The sun’s ultraviolet (UV) rays will make the chlorine in anoutdoor pool dissipate quickly. In fact, an ideal level of chlorine in an “unstabilized” pool or spa can be lost in less than two hours on a bright sunny day, due to the UV rays of the sun. Cyanuric acid acts as a “stabilizer” that helps chlorine hold up better when exposed to the UV rays. You can think of cyanuric acid as blocking the effect that the sunlight has on breaking down the chlorine—kind of like a sunscreen for your pool.

You should maintain an ideal level of cyanuric acid, 30 to 60 ppm (mg/L), to prevent rapid chlorine loss. If the cyanuric acid level is too low, you may need to add more to the water. However, be advised that cyanuric acid will make the pH of the water lower (more acidic), so you may have to adjust the pH upward as well.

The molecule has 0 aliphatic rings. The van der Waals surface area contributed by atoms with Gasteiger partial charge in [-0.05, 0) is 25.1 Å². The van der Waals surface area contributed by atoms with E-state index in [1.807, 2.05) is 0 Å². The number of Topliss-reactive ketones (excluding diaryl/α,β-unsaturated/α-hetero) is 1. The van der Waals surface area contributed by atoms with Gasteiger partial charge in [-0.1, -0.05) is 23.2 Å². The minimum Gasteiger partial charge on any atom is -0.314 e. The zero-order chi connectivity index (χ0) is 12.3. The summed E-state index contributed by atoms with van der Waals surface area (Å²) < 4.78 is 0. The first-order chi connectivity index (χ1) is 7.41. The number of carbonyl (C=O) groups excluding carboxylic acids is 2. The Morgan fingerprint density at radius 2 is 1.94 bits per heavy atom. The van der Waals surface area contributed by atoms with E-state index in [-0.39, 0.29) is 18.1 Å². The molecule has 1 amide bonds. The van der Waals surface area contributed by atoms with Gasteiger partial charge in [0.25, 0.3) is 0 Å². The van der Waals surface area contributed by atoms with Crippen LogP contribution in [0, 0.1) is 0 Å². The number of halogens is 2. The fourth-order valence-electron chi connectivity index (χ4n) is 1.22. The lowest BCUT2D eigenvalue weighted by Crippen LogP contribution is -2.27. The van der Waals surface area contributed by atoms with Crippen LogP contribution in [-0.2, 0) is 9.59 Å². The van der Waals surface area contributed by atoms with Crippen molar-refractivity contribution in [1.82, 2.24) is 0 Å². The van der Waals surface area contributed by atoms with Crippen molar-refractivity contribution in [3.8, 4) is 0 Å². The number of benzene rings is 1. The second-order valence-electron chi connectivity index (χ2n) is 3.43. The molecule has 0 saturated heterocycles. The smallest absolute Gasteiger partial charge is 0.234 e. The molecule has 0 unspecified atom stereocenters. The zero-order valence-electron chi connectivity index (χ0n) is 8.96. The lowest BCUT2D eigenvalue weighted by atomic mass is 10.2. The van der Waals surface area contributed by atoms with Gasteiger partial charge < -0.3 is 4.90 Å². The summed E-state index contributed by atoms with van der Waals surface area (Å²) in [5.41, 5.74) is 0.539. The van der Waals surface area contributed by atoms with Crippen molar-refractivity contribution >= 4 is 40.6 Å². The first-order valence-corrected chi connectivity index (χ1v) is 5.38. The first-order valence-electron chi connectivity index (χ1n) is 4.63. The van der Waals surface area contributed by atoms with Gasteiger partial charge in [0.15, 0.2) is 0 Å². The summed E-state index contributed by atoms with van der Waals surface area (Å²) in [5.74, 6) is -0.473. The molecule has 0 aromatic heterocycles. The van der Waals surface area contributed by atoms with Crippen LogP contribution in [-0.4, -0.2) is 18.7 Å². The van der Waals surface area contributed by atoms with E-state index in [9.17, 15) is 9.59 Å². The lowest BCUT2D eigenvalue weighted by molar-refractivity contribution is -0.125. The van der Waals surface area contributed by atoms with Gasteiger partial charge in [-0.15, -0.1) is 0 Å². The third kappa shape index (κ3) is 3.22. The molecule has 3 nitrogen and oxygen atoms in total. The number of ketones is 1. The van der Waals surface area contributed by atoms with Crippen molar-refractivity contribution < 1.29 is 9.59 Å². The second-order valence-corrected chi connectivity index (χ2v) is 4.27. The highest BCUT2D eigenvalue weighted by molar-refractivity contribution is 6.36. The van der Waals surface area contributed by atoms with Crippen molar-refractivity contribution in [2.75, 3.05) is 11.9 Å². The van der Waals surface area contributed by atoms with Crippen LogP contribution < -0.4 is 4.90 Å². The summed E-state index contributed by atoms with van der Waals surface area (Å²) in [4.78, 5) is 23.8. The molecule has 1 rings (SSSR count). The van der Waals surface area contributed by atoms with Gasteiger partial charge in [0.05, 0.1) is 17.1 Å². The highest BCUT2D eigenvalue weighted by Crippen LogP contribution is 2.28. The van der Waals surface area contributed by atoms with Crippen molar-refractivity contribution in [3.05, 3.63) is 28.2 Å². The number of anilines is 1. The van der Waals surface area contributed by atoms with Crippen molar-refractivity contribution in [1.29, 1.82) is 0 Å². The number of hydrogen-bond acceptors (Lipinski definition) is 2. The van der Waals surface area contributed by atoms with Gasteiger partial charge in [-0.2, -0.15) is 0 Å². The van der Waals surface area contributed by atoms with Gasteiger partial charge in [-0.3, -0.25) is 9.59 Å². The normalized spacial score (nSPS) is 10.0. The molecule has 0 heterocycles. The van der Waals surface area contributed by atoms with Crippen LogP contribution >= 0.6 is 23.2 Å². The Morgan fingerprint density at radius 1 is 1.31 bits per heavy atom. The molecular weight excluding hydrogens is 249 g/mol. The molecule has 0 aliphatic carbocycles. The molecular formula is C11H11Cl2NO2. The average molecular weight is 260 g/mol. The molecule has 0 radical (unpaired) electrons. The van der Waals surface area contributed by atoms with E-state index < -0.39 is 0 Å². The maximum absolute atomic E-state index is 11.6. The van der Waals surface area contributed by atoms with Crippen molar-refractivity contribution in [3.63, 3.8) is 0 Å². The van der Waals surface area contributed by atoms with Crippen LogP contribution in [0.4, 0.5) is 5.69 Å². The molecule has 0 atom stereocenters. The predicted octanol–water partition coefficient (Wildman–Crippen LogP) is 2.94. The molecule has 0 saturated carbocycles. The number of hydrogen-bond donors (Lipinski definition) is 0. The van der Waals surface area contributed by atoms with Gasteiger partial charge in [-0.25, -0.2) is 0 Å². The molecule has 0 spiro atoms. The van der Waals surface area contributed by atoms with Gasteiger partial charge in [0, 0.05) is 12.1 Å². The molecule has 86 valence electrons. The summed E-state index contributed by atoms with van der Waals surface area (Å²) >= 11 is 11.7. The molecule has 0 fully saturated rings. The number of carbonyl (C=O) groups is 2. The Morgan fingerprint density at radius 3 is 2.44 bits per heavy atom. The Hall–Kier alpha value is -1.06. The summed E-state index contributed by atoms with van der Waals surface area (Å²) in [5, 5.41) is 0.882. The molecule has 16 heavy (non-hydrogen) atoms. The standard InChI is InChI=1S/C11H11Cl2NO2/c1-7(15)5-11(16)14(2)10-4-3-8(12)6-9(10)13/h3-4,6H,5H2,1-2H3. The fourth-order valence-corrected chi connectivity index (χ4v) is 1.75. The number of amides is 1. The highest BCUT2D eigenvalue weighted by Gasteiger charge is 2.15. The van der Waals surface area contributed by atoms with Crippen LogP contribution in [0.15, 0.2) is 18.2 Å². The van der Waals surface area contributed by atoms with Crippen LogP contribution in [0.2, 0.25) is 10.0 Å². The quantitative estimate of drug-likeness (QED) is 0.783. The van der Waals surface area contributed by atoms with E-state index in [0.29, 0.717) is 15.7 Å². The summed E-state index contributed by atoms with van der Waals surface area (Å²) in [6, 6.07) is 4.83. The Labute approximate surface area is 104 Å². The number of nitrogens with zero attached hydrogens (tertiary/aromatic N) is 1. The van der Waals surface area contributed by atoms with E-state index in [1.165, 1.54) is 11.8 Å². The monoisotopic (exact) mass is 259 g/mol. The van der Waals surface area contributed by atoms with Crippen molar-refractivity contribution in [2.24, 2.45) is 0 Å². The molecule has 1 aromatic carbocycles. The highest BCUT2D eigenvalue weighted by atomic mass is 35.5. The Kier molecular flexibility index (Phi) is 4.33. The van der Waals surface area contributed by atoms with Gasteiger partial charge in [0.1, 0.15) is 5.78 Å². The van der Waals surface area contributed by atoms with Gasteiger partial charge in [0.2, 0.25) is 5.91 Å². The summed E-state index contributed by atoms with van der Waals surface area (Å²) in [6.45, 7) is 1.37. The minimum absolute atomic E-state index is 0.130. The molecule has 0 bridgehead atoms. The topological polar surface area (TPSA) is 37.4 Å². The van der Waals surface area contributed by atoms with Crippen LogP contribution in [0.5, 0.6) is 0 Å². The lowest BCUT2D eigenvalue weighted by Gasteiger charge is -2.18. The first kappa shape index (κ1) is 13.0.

On the other hand, too much cyanuric acid will reduce the beneficial effect of your chlorine, leading to stains or cloudy water. Some chlorine compounds already contain an amount of cyanuric acid. If you are using dichlor or trichlor as your primary chlorine sanitizer, you are already introducing cyanuric acid along with the chlorine.

  • For every 10 ppm Free Chlorine (FC) added by Trichlor, it will also increase Cyanuric Acid (CYA) by 6 ppm.
  • For every 10 ppm FC added by Dichlor, it will also increase CYA by 9 ppm.

If the cyanuric acid level in your pool or spa is too high, you will need to drain and refill with fresh water. There is no chemical means of lowering Cyanuric Acid.